on 22 May, but a larger Spanish army under the Duke of Villahermosa forced him to withdraw back to Roussillon
Roussillon
Roussillon is one of the historical counties of the former Principality of Catalonia, corresponding roughly to the present-day southern French département of Pyrénées-Orientales...

 in August. The Catalan campaign settled down in 1690, but a new front in Piedmont-Savoy proved more eventful. A ferment of religious animosities and Savoyard hatred of the French produced a theatre characterised by massacres and atrocities: constant guerrilla attacks by the armed populace were met by draconian reprisals. In 1690 Saint-Ruth
Marquis de St Ruth
Charles Chalmont Marquis of St Ruth was a French general. Early in his military career, he fought against Protestants in France...

 took most of the Victor Amadeus II's exposed Duchy of Savoy, routing the Savoyard army in the process until only the great fortress of Montmélian
Montmélian
Montmélian is a commune in the Savoie department in the Rhône-Alpes region in south-eastern France.-Population :-External links:*...

 remained in ducal hands; while to the south in Piedmont, Nicolas Catinat
Nicolas Catinat
Nicolas Catinat was a French military commander and Marshal of France under Louis XIV. The son of a magistrate, Catinat was born in Paris on 1 September 1637...

 led 12,000 men and soundly defeated Victor Amadeus at the Battle of Staffarda
Battle of Staffarda
The Battle of Staffarda was fought during Nine Years' War in Piedmont-Savoy, modern-day northern Italy, on 18 August 1690. The engagement was the first major encounter in the Italian theatre since Victor Amadeus, the Duke of Savoy, had joined the Grand Alliance in opposition to France earlier that...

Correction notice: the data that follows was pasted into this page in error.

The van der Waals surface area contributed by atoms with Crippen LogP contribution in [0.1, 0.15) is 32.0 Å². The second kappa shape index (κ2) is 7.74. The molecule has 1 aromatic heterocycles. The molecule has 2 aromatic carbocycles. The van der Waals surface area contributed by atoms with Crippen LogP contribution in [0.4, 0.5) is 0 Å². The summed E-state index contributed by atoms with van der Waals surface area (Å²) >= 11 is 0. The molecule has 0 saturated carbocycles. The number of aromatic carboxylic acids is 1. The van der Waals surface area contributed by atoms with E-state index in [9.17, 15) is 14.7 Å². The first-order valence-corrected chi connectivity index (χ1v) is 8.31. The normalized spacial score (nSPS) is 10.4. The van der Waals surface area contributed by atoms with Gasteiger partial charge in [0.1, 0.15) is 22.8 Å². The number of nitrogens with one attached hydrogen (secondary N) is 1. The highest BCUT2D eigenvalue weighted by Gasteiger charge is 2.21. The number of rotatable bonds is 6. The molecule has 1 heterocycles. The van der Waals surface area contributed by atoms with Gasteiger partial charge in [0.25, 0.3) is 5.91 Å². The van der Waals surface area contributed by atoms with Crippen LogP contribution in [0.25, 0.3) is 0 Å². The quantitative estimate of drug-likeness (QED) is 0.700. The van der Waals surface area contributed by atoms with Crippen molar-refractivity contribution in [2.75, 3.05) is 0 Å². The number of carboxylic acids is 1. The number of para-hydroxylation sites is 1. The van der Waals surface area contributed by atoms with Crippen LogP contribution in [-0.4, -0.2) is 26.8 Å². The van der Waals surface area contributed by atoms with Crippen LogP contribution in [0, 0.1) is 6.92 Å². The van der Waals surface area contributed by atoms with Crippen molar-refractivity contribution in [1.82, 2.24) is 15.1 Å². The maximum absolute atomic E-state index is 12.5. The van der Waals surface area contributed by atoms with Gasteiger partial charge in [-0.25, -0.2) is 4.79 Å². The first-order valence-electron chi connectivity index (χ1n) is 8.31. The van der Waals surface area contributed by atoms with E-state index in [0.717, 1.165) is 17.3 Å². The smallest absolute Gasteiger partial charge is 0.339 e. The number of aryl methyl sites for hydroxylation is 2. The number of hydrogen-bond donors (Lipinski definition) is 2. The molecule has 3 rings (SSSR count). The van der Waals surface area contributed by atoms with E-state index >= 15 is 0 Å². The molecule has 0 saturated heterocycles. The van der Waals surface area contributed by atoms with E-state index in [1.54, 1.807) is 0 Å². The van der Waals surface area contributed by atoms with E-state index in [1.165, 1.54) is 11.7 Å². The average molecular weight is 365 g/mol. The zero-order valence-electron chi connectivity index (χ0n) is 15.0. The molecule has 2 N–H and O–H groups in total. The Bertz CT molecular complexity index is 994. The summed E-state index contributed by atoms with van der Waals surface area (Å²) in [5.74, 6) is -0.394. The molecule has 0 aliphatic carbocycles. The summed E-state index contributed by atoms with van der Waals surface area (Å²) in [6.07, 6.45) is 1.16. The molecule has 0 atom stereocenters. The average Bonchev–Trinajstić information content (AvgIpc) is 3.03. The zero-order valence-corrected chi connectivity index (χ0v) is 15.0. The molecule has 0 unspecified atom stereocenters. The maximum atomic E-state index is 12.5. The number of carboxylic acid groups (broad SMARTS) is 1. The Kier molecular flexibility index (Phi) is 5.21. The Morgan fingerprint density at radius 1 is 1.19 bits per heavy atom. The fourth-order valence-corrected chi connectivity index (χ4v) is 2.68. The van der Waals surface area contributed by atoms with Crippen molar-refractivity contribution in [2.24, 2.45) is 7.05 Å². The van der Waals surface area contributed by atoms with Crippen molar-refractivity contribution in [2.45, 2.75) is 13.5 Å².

on 18 August. Catinat immediately took Saluzzo
Saluzzo
Saluzzo is a town and former principality in the province of Cuneo, Piedmont region, Italy.The city of Saluzzo is built on a hill overlooking a vast, well-cultivated plain. Iron, lead, silver, marble, slate etc...

, followed by Savigliano
Savigliano
Savigliano is a comune of Piedmont, northern Italy, in the Province of Cuneo, c. 50 kilometers south of Turin by rail....

, Fossano
Fossano
Fossano is a town and comune of Piedmont, Italy, in the province of Cuneo. It is the fourth largest town of the Province of Cuneo, after Cuneo, Alba and Bra....

, and Susa, but lacking sufficient troops, and with sickness rife within his army, Catinat was obliged to withdraw back across the Alps
Alps
The Alps is one of the great mountain range systems of Europe, stretching from Austria and Slovenia in the east through Italy, Switzerland, Liechtenstein and Germany to France in the west....

 for the winter.
French successes in 1690 had checked the Allies on most of the mainland fronts, yet their victories had not broken the Grand Alliance. With the hope of unhinging the coalition French commanders in 1691 prepared for an early double-blow: the capture of Mons
Siege of Mons (1691)
The Siege of Mons, 15 March–10 April 1691, was a major operation fought during the Nine Years' War, and was the main French objective for the 1691 campaign in the Spanish Netherlands. The city was besieged and captured before the normal commencement of the campaigning season with minimal losses...

 in the Spanish Netherlands, and Nice
Nice
Nice is the fifth most populous city in France, after Paris, Marseille, Lyon and Toulouse, with a population of 348,721 within its administrative limits on a land area of . The urban area of Nice extends beyond the administrative city limits with a population of more than 955,000 on an area of...

 in northern Italy. Boufflers invested Mons on 15 March with some 46,000 men, while Luxembourg commanded a similar force of observation. After some of the most intense fighting of all of Louis XIV's wars the town inevitably capitulated on 8 April. Luxembourg proceeded to take Halle
Halle, Belgium
Halle , is a Belgian city and municipality in the district Halle-Vilvoorde of the province Flemish Brabant. The city is located on the Brussels-Charleroi Canal and on the Flemish side of the language border that separates Flanders and Wallonia...